Meet the Atheist Professor Who Brings His Family to Synagogue & Dismisses Atheist Activists’ ‘Anti-Intellectualism’
It’s not everyday that one meets a non-theist who differentiates himself from the outspoken atheist activist community. It’s even rarer to locate a non-believer who actually attends a house of worship on a regular basis.
However, these are exactly the attributes, among many others, that TheBlaze encountered in Dr. Jacques Berlinerblau, the director of the Program for Jewish Civilization at Georgetown University and the author of the new book, “How to Be Secular: A Call to Arms for Religious Freedom.”
To say that Berlinerblau’s views are unique is an understatement. While he is Jewish in heritage, the professor considers himself an atheist. When asked to recap when it was that he realized his lack of a belief in a higher power, Berlinerblau said that there was no “epiphany moment.”
On a grander scale, he provided a fascinating background as to why he believes some Jews found themselves, particularly in the post-Holocaust generation, having difficulty embracing God. Considering his own Jewish upbringing with parents who were a part of this cohort, his explanation was fascinating.
“For a lot of Jews in the post-Holocaust generation, atheism was sort of…an easy go to,” Berlinerblau explained. “[Especially] if you had parents who were either survivors or were European and had escaped to another country.”
The professor and author went on to explain that his parents grew up during this time frame and that “folks who grew up in that kind of generation tended to not have parents who too forcefully accentuated God.” While he was careful to distinguish that not all post-Holocaust Jews were non-believers, he noted that the traumatic world event in which millions of individuals were exterminated, made God a difficult concept for some to embrace, particularly in the event’s aftermath.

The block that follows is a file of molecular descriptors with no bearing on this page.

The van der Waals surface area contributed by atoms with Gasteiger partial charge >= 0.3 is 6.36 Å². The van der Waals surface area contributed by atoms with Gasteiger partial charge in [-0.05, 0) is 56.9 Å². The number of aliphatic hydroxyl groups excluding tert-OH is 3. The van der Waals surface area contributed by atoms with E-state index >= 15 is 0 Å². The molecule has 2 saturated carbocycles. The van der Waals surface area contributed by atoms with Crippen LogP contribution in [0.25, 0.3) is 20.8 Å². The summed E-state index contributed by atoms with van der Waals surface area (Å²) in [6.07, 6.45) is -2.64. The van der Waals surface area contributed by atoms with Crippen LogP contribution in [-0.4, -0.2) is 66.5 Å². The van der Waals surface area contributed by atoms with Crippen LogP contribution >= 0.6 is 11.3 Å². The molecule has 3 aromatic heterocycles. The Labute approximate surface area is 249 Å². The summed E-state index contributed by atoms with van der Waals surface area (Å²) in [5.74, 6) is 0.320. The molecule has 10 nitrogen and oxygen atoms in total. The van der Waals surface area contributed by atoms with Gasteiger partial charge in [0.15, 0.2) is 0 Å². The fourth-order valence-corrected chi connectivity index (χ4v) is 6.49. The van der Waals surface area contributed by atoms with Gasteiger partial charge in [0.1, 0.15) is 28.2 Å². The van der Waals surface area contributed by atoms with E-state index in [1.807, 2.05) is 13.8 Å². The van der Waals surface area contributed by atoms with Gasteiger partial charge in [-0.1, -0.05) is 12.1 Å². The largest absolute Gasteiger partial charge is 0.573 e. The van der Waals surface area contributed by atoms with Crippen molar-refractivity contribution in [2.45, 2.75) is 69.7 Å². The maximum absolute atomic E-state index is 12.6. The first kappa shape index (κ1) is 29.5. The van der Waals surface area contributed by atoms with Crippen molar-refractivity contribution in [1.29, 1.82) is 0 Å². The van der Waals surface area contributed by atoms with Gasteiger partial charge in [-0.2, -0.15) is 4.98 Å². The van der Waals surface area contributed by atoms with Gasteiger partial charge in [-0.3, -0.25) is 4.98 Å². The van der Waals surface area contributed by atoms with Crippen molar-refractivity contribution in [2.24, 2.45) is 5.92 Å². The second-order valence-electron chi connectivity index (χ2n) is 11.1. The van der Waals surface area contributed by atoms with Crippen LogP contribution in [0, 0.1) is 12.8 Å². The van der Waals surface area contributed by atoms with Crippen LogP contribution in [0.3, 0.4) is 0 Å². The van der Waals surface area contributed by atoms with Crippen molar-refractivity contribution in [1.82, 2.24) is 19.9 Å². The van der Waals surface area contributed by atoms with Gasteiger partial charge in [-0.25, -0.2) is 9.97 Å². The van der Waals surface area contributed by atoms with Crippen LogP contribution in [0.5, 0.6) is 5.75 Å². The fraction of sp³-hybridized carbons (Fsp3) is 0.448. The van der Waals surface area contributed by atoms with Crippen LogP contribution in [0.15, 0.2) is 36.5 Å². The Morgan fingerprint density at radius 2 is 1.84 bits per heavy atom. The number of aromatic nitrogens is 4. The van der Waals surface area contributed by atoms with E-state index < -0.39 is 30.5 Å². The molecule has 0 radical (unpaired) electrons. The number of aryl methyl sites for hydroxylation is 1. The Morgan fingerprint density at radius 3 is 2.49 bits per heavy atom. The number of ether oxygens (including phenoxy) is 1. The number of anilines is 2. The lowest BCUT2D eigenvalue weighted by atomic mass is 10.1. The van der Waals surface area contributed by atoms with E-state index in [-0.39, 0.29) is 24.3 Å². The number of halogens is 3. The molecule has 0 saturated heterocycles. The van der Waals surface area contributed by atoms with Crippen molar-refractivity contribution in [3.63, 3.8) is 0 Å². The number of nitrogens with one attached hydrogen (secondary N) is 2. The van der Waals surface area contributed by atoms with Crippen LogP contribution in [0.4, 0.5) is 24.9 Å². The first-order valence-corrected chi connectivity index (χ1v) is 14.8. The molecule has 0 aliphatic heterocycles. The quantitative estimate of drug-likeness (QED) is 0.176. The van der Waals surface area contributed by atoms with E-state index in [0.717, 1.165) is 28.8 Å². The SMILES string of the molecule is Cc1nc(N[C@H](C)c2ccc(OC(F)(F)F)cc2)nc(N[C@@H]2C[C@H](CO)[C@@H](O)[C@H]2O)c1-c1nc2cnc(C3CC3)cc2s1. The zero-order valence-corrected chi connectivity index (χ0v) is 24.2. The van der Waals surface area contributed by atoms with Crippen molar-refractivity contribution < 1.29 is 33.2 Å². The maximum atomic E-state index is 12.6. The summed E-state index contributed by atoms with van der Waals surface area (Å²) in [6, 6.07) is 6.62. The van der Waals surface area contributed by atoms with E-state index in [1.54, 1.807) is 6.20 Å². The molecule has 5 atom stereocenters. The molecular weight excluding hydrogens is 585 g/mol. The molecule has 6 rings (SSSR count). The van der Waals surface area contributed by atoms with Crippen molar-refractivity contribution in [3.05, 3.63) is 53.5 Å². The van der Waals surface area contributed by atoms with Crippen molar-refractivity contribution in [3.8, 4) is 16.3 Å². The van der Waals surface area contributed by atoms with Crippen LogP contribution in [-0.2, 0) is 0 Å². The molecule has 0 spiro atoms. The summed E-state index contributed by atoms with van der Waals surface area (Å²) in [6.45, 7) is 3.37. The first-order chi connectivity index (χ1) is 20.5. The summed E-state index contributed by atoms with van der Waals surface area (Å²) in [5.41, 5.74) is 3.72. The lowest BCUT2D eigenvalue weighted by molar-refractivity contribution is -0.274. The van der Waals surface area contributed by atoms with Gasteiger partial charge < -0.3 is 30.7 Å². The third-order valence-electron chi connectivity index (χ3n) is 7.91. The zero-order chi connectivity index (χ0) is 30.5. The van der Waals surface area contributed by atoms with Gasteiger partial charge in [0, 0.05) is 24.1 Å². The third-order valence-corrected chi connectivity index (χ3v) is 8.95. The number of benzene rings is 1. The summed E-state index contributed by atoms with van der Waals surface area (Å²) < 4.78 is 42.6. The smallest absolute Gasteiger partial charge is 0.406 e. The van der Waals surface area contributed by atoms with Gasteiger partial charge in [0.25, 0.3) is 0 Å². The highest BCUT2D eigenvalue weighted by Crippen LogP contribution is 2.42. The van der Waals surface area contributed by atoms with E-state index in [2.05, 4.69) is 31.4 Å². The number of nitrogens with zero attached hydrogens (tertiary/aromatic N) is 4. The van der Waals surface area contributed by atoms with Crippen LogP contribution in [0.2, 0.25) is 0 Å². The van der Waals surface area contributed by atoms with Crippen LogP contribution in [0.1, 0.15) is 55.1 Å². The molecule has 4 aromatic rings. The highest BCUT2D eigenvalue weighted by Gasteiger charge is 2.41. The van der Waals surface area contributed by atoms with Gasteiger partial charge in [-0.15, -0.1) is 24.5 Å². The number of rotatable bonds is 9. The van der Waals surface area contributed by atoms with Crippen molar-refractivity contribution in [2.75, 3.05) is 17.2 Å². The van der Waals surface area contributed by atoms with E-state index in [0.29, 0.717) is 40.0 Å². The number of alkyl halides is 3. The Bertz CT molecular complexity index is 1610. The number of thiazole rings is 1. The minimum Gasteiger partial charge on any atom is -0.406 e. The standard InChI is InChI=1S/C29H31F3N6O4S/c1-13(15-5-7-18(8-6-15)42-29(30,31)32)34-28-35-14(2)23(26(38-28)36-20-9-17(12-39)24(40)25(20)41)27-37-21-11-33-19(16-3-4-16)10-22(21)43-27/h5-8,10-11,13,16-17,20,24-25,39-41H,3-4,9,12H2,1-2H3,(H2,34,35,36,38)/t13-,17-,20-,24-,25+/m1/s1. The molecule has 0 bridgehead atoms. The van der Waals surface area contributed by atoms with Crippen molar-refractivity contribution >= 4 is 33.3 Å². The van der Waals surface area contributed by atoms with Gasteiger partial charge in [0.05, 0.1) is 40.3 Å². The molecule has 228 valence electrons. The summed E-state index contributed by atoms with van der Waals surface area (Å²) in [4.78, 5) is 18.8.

Berlinerblau connected these themes to his own upbringing in the 1970s.
“Like many Jews of that generation, I had a bar mitzvah,” he explained, going on to say that it was often easier to sell kids in his generation on Jewish culture than it was on God.
Now, remember that tidbit about Berlinerblau attending synagogue? TheBlaze asked him to explain why he still goes to a house of worship, despite actively embracing his non-theism.
“I have a tremendous debt to Judaism, to my parents — to the history,” he explained. “It feels all very very natural. I have children who I want to be Jewish [too].”
Naturally, one wonders how the professor’s world-view is impacted by these divergent ideologies. Specifically, with dueling theological constructs coloring his experience, one ponders which wins out. On the atheism front, Berlinerblau said that non-belief has “very, very little” impact on his worldview.
He then went on to describe how he frames the current breakdown of secularists — a designation that will be helpful to anyone attempting to better understand the atheist frame-of-mind.
“I think there’s two general categories of atheists. A lot of American atheists today are like refugees from very severe fundamentalist homes and they believe that these homes were abusive, that there was brainwashing and intolerance in others,” he explained.
For these individuals, the atheist movement is “a place of refuge.” The second group takes a very different stance and finds itself unmoved and uninvolved with the atheist activists’ (the first group) more abrasive tactics.
“There’s another strain…[those] who don’t live their atheism out on their sleeve, because they never had to,” Berlinerblau noted. “They never found religious people to be particularly oppressive or diabolical. The conflicts never occurred probably because they were living in a state of equality with these folks.”
As for this first group, Berlinerblau had some tough words, at least in terms of the tactics they use to progress their non-belief. In the end, he likened some activists’ activities with those embraced by the Christian right in America, claiming that he “sees parallels between the two groups.”
“I’m a Washingtonian. I wouldn’t go about it the same way,” he said of controversial actions taken by secular groups like the Freedom From Religion Foundation (FFRF), American Atheists and others. “The courts are moving away from all-out separation. I understand why they (atheists) do what they do — I’ve often asked the same question of the hard, Christian right.”